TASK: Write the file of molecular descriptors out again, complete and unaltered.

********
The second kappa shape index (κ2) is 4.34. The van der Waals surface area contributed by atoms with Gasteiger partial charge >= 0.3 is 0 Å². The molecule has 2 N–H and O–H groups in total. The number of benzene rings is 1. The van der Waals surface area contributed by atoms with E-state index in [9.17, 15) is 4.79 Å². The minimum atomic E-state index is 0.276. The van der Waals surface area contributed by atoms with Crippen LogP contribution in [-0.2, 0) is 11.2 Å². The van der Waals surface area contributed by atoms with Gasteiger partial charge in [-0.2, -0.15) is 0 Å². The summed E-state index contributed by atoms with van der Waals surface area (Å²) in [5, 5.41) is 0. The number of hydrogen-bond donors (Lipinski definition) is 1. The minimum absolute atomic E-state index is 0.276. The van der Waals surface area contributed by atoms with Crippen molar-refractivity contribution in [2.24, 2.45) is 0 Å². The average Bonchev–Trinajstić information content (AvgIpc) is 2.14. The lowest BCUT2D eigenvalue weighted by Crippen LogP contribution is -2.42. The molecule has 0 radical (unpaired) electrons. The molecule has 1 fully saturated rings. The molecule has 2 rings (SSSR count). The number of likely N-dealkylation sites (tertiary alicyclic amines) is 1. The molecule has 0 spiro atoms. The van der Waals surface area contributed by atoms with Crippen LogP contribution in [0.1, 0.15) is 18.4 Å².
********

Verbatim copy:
The second kappa shape index (κ2) is 4.34. The van der Waals surface area contributed by atoms with Gasteiger partial charge >= 0.3 is 0 Å². The molecule has 2 N–H and O–H groups in total. The number of benzene rings is 1. The van der Waals surface area contributed by atoms with E-state index in [9.17, 15) is 4.79 Å². The minimum atomic E-state index is 0.276. The van der Waals surface area contributed by atoms with Crippen LogP contribution in [-0.2, 0) is 11.2 Å². The van der Waals surface area contributed by atoms with Gasteiger partial charge in [-0.2, -0.15) is 0 Å². The summed E-state index contributed by atoms with van der Waals surface area (Å²) in [5, 5.41) is 0. The number of hydrogen-bond donors (Lipinski definition) is 1. The minimum absolute atomic E-state index is 0.276. The van der Waals surface area contributed by atoms with Crippen molar-refractivity contribution in [2.24, 2.45) is 0 Å². The average Bonchev–Trinajstić information content (AvgIpc) is 2.14. The lowest BCUT2D eigenvalue weighted by Crippen LogP contribution is -2.42. The molecule has 0 radical (unpaired) electrons. The molecule has 1 fully saturated rings. The molecule has 2 rings (SSSR count). The number of likely N-dealkylation sites (tertiary alicyclic amines) is 1. The molecule has 0 spiro atoms. The van der Waals surface area contributed by atoms with Crippen LogP contribution in [0.1, 0.15) is 18.4 Å².